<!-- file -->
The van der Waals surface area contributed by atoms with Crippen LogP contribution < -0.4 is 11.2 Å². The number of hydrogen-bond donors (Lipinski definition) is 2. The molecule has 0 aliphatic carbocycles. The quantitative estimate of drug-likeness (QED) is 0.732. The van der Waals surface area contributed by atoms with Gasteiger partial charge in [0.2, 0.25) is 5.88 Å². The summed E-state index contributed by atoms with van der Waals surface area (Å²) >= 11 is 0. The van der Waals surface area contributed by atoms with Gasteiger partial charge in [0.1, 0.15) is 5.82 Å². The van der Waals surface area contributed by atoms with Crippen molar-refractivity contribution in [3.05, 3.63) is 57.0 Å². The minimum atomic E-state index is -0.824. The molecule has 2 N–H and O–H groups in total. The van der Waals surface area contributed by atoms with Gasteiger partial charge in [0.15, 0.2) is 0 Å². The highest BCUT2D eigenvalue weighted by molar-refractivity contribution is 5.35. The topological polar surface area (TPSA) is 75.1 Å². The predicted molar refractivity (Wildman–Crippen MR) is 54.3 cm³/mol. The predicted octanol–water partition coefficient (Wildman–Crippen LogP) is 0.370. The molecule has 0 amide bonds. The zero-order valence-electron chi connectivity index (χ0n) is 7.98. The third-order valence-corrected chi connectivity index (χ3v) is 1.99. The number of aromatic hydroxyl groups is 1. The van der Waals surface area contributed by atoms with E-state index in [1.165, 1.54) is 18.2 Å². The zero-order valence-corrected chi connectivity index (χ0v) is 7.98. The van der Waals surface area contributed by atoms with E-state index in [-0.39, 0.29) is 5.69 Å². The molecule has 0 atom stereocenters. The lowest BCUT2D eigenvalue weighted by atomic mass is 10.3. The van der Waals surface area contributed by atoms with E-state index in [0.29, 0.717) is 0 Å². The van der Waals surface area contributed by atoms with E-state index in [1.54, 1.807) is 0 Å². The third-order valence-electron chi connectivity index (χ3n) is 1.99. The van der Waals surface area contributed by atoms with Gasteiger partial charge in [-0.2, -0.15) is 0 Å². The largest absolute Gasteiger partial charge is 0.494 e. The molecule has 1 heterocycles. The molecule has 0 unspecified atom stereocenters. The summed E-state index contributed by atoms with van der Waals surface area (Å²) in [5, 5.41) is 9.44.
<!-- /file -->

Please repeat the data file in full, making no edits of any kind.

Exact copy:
The van der Waals surface area contributed by atoms with Crippen LogP contribution < -0.4 is 11.2 Å². The number of hydrogen-bond donors (Lipinski definition) is 2. The molecule has 0 aliphatic carbocycles. The quantitative estimate of drug-likeness (QED) is 0.732. The van der Waals surface area contributed by atoms with Gasteiger partial charge in [0.2, 0.25) is 5.88 Å². The summed E-state index contributed by atoms with van der Waals surface area (Å²) >= 11 is 0. The van der Waals surface area contributed by atoms with Gasteiger partial charge in [0.1, 0.15) is 5.82 Å². The van der Waals surface area contributed by atoms with Crippen molar-refractivity contribution in [3.05, 3.63) is 57.0 Å². The minimum atomic E-state index is -0.824. The molecule has 2 N–H and O–H groups in total. The van der Waals surface area contributed by atoms with Gasteiger partial charge in [0.15, 0.2) is 0 Å². The highest BCUT2D eigenvalue weighted by molar-refractivity contribution is 5.35. The topological polar surface area (TPSA) is 75.1 Å². The predicted molar refractivity (Wildman–Crippen MR) is 54.3 cm³/mol. The predicted octanol–water partition coefficient (Wildman–Crippen LogP) is 0.370. The molecule has 0 amide bonds. The zero-order valence-electron chi connectivity index (χ0n) is 7.98. The third-order valence-corrected chi connectivity index (χ3v) is 1.99. The number of aromatic hydroxyl groups is 1. The van der Waals surface area contributed by atoms with E-state index in [1.165, 1.54) is 18.2 Å². The zero-order valence-corrected chi connectivity index (χ0v) is 7.98. The van der Waals surface area contributed by atoms with E-state index in [-0.39, 0.29) is 5.69 Å². The molecule has 0 atom stereocenters. The lowest BCUT2D eigenvalue weighted by atomic mass is 10.3. The van der Waals surface area contributed by atoms with E-state index in [0.29, 0.717) is 0 Å². The van der Waals surface area contributed by atoms with E-state index in [1.54, 1.807) is 0 Å². The third-order valence-electron chi connectivity index (χ3n) is 1.99. The van der Waals surface area contributed by atoms with Gasteiger partial charge in [-0.2, -0.15) is 0 Å². The largest absolute Gasteiger partial charge is 0.494 e. The molecule has 1 heterocycles. The molecule has 0 unspecified atom stereocenters. The summed E-state index contributed by atoms with van der Waals surface area (Å²) in [5, 5.41) is 9.44.